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African feathergrass

African feathergrass1, plant

African feathergrass2, seed head

African feathergrass3, seed

African feathergrass4, leaf width

African feathergrass5, ligule



African feathergrass (Pennisetum macrourum) is listed as noxious in class 5 in all LCAs of the Southern Tablelands and South East Region and throughout NSW. It cannot be sold, propagated or knowingly distributed anywhere in NSW. It has been sold as an ornamental grass and has become established in a few areas of South Australia.


African feathergrass is a large tussock-forming perennial grass to 2m in height, with leaves to 60cm long and 12mm wide. The cylindrical seed head is erect, up to 40cm long and 2cm wide, whitish or straw coloured, with long bristles.

preferred habitat and impacts

Currently known from a few widely separated locations in Victoria, South Australia, NSW, Tasmania and Western Australia , generally on sandy soils in coastal districts. It is drought-resistant and of low palatability, so could be quite damaging in both pasture and native vegetation. It provides rabbit harbour and creates a fire hazard.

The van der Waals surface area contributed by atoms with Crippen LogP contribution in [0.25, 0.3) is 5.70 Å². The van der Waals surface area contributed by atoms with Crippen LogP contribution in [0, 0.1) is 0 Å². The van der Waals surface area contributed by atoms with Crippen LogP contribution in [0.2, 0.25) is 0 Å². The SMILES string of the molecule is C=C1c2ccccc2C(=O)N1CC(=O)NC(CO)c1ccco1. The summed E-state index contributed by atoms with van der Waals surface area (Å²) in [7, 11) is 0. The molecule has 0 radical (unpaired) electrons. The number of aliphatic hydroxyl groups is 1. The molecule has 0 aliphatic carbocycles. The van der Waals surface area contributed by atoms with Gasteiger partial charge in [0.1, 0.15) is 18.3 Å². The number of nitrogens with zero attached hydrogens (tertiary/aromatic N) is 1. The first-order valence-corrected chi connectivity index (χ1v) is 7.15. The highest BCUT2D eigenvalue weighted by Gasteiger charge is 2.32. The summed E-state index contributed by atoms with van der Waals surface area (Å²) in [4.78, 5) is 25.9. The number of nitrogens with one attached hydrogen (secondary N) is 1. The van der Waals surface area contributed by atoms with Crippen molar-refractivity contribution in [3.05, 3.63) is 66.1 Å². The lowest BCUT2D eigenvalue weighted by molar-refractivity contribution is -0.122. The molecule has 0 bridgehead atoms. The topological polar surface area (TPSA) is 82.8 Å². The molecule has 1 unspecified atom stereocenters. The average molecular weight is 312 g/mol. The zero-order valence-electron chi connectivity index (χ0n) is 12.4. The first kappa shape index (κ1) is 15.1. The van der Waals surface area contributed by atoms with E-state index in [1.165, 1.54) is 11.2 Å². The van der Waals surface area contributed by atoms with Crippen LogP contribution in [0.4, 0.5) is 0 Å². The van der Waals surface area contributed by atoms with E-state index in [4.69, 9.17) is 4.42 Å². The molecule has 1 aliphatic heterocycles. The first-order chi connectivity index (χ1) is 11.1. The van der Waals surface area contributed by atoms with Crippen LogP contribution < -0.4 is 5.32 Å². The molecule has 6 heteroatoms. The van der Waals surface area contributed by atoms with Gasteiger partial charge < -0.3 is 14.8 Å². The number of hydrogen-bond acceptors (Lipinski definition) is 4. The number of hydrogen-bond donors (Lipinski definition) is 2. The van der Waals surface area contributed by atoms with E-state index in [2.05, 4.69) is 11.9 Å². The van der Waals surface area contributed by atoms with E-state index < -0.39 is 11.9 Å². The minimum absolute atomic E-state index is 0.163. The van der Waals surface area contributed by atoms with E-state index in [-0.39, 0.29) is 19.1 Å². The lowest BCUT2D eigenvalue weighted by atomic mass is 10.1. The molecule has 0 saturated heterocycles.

It has occasionally been found for sale in nurseries and garden plants could give rise to new infestations. Existing plants spread by rhizomes. Seed sticks to animals and clothing, and may be spread over longer distances by this method. It may also be spread in soil on vehicle tyres and machinery, and by roadside slashing or roadworks.


The long narrow straw coloured bristly seed heads are distinctive to this species. There are two grasses with fluffy purple or reddish seed heads, the native swamp foxtail grass (Pennisetum alopecuroides), which grows in wet areas, and has erect, short dark red bristly seed heads, and the introduced ornamental fountain grass (Pennisetum setaceum), now listed as noxious in class 5, though previously a popular garden plant. It has longer, often curving, purple bristly heads. See the fountain grass page for photos of these species.

Pigeon grasses (Setaria species) also have seed heads with long bristles, but they are much smaller than those of African feathergrass. See the fountain grass page for photos of these species.


Dig or spot spray new infestations before seeding. Notify your local weed control authority if you think you have seen this weed.